The cavalry squadrons of the 8th Infantry Division and 3rd Armored Divisions played their role as covering forces well. The battalion-sized units harassed the enemy formations making their way west through the morning. Bolstered by fixed wing close air support, attack helicopters, and artillery, they slowed down the leading units of the 11th Guards Division and 20th Motor Rifle Division considerably. By early afternoon, the squadrons had done about as much as they possibly could and started withdrawing west of Phase Line Princeton, handing off the battle to their parent divisions.
In the afternoon and early evening hours, 11th Guards Tank Division executed three separate attacks against the 8th Infantry Division’s 1st and 2nd Brigades. The second attack was the most powerful, briefly penetrating the 2nd Brigades defenses and reaching beyond Kirchheim before the division’s 3rd Brigade was brought forward and conducted a successful counterattack. This attack allowed the 1/8th ID ample time to establish a new defensive line west of Oberaula, and 2/8th ID withdrew from the battle area entirely to a point in the division’s rear area west of Phase Line Yale. By nightfall, things had settled down along the 8th ID’s front.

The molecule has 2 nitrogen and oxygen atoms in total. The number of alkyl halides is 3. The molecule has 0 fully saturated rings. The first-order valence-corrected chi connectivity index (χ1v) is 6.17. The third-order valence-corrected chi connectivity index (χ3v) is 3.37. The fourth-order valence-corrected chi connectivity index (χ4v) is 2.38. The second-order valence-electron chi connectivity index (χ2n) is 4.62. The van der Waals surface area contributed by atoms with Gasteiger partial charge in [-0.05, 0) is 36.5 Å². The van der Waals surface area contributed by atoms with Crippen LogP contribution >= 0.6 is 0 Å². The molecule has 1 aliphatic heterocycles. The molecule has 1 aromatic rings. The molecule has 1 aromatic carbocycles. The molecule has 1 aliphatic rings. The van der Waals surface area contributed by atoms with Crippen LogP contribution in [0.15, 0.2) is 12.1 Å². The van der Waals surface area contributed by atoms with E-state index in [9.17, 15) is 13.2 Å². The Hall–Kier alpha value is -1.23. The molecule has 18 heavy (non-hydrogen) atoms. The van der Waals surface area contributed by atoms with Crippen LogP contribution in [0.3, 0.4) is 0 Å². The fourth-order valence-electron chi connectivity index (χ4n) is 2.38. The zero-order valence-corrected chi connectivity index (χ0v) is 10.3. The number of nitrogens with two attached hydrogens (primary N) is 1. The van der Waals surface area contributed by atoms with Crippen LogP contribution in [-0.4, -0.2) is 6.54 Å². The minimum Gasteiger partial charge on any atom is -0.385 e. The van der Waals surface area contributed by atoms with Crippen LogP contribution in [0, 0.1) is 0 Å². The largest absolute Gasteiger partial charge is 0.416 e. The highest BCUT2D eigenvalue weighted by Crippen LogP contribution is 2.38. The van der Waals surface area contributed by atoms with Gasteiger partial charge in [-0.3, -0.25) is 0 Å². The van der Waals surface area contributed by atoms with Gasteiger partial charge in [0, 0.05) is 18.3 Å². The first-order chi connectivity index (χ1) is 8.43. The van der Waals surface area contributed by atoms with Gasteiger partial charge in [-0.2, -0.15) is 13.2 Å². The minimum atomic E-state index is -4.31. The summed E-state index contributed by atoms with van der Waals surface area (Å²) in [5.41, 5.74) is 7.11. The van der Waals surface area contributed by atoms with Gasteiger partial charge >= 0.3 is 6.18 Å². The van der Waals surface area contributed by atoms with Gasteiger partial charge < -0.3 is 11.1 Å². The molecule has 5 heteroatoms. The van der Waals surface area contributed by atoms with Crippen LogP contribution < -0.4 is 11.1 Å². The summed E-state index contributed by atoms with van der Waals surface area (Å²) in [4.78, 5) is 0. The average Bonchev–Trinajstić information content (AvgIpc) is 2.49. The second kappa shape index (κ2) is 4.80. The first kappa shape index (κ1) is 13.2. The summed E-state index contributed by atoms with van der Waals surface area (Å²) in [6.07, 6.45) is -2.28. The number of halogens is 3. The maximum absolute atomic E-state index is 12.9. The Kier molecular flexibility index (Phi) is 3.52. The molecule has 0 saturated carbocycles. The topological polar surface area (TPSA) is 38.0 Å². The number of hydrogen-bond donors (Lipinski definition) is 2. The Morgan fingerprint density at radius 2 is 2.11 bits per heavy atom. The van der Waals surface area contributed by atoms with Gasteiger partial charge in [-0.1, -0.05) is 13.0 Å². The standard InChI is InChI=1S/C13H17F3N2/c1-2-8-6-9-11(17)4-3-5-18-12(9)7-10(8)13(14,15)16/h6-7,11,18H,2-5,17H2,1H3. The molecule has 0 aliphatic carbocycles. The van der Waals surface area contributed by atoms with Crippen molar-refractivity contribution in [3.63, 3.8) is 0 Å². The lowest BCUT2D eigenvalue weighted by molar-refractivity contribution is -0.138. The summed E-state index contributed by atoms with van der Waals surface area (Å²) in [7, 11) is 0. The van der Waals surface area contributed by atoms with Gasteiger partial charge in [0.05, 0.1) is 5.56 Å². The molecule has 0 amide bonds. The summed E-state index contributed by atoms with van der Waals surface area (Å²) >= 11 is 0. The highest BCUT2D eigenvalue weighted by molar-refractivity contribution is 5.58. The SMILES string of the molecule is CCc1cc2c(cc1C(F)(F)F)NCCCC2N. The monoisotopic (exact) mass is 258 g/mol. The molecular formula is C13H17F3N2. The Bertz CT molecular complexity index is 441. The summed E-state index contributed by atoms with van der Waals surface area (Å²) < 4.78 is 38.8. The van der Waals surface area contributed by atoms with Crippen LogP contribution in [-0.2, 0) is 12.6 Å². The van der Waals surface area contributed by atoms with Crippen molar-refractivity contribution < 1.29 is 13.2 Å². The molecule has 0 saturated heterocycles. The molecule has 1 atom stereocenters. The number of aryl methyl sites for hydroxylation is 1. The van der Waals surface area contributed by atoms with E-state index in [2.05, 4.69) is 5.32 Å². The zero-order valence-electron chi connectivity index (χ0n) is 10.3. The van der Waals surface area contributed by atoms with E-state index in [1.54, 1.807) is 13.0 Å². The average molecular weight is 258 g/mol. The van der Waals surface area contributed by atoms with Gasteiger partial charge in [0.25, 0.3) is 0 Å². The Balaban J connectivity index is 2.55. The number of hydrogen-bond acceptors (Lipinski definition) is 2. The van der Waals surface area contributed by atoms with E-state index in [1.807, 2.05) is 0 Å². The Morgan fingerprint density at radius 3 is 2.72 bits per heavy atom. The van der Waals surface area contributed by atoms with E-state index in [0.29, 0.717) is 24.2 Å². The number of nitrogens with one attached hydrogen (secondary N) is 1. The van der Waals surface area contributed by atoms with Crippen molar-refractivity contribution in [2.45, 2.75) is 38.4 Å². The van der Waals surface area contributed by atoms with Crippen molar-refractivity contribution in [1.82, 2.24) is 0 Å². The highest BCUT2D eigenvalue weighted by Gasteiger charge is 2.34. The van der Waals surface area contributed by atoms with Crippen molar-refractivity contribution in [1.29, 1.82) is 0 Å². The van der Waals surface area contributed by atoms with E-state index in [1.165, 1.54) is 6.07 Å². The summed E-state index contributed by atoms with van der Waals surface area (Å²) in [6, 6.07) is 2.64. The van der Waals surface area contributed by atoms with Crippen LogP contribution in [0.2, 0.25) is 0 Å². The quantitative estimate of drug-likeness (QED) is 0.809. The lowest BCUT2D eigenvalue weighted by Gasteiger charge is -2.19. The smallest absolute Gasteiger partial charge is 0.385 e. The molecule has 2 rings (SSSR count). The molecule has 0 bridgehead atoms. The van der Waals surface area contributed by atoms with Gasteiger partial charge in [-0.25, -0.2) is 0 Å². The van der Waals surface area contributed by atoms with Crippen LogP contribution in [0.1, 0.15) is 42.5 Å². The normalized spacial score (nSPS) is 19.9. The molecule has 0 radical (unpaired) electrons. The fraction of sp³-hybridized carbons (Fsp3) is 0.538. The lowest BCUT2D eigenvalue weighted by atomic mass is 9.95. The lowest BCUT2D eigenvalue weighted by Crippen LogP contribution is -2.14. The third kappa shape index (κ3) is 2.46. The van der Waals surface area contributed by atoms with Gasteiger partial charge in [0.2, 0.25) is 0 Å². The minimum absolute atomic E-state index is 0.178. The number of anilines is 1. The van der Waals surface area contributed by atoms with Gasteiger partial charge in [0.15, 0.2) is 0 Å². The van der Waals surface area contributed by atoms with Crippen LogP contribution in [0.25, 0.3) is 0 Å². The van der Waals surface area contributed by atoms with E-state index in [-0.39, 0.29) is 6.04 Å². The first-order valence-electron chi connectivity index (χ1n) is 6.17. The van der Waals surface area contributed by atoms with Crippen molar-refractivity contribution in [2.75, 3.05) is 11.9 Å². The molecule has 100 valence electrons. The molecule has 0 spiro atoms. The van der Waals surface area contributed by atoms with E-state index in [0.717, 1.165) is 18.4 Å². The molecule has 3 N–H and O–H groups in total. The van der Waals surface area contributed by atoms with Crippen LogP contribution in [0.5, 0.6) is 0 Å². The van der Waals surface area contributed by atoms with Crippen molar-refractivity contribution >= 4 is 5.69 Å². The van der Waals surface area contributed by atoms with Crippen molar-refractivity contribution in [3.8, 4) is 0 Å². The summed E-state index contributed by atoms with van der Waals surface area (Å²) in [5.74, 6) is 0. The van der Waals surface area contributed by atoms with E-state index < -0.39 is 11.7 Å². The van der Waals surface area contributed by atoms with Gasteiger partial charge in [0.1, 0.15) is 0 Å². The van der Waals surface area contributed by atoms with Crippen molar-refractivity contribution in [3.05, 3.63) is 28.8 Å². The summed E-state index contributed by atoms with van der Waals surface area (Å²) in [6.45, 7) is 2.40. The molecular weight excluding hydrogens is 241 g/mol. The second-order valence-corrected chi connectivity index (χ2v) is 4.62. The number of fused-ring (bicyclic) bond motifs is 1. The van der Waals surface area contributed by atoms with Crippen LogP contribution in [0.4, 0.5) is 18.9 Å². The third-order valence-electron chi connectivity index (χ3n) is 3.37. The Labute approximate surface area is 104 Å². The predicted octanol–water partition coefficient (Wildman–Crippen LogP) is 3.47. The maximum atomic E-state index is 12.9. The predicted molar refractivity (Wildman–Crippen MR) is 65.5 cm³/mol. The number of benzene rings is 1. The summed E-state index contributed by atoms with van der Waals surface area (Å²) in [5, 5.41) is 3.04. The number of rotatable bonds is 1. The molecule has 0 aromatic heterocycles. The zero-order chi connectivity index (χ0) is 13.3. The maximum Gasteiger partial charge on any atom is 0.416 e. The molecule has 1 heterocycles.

To the south, 3rd AD’s sector had also settled down by the evening. The US armored division had successfully hung the Soviet 20th Guards Motor Rifle Division up around Fulda for most of the day. The first Soviet attack turned out to be a haphazard frontal assault on Fulda that fast became a bloody defeat at the hands of Task Force 5-18 Mech. Subsequent Soviet efforts avoided Fulda almost entirely, though enemy advances north, and south of the city were slowed, or halted at multiple points through the rest of the day. The 20th MRD’s commander urgently requested reinforcements, incorrectly advising his superiors that he was facing two enemy divisions. Lieutenant General Tchernitsov adamantly refused to commit his OMG division to the battle so early, though. For now, the 20th MRD was on its own.
The V Corps front was the most active area of CENTAG on D+7, but there was fighting taking place in other areas as well. North of V Corps, the West German III Corps continued sparring with two East German divisions. The East German’s drive to Kassel was over and now the GDR tankers and infantrymen had to content themselves with keeping pressure on their former countrymen as the larger, more consequential battles of the war raged to their northwest, and south.
The US VII Corps on the right flank of its sister US corps was growing anxious. D+7 brought little in the way of action. Soviet efforts against VII Corps divisions were little more than probes, or harassment hit-and-run attacks The corps commander and his staff knew it was time to get back into the war. And if the war wasn’t going to come to them, VII Corps would have to go to it.